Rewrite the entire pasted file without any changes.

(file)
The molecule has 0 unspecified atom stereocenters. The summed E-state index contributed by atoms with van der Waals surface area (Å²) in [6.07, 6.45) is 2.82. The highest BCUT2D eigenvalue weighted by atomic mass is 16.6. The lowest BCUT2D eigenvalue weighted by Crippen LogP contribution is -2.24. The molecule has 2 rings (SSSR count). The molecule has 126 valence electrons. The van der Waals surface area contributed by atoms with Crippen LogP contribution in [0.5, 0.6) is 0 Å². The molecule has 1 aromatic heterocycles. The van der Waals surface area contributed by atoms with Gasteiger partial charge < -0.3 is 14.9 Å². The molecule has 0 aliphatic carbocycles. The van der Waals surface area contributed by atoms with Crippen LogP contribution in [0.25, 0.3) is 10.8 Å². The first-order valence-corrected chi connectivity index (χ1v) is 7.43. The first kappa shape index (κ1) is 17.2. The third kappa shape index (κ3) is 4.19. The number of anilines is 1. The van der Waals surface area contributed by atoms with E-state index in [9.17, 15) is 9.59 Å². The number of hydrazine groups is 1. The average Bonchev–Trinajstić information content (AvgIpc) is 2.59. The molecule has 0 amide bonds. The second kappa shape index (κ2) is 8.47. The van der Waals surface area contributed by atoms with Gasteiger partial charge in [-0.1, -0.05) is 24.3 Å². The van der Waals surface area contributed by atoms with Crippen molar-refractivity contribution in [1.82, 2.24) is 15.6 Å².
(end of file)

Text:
The molecule has 0 unspecified atom stereocenters. The summed E-state index contributed by atoms with van der Waals surface area (Å²) in [6.07, 6.45) is 2.82. The highest BCUT2D eigenvalue weighted by atomic mass is 16.6. The lowest BCUT2D eigenvalue weighted by Crippen LogP contribution is -2.24. The molecule has 2 rings (SSSR count). The molecule has 126 valence electrons. The van der Waals surface area contributed by atoms with Crippen LogP contribution in [0.5, 0.6) is 0 Å². The molecule has 1 aromatic heterocycles. The van der Waals surface area contributed by atoms with Gasteiger partial charge < -0.3 is 14.9 Å². The molecule has 0 aliphatic carbocycles. The van der Waals surface area contributed by atoms with Crippen LogP contribution in [0.25, 0.3) is 10.8 Å². The first-order valence-corrected chi connectivity index (χ1v) is 7.43. The first kappa shape index (κ1) is 17.2. The third kappa shape index (κ3) is 4.19. The number of anilines is 1. The van der Waals surface area contributed by atoms with E-state index in [9.17, 15) is 9.59 Å². The number of hydrazine groups is 1. The average Bonchev–Trinajstić information content (AvgIpc) is 2.59. The molecule has 0 amide bonds. The second kappa shape index (κ2) is 8.47. The van der Waals surface area contributed by atoms with Gasteiger partial charge in [-0.1, -0.05) is 24.3 Å². The van der Waals surface area contributed by atoms with Crippen molar-refractivity contribution in [1.82, 2.24) is 15.6 Å².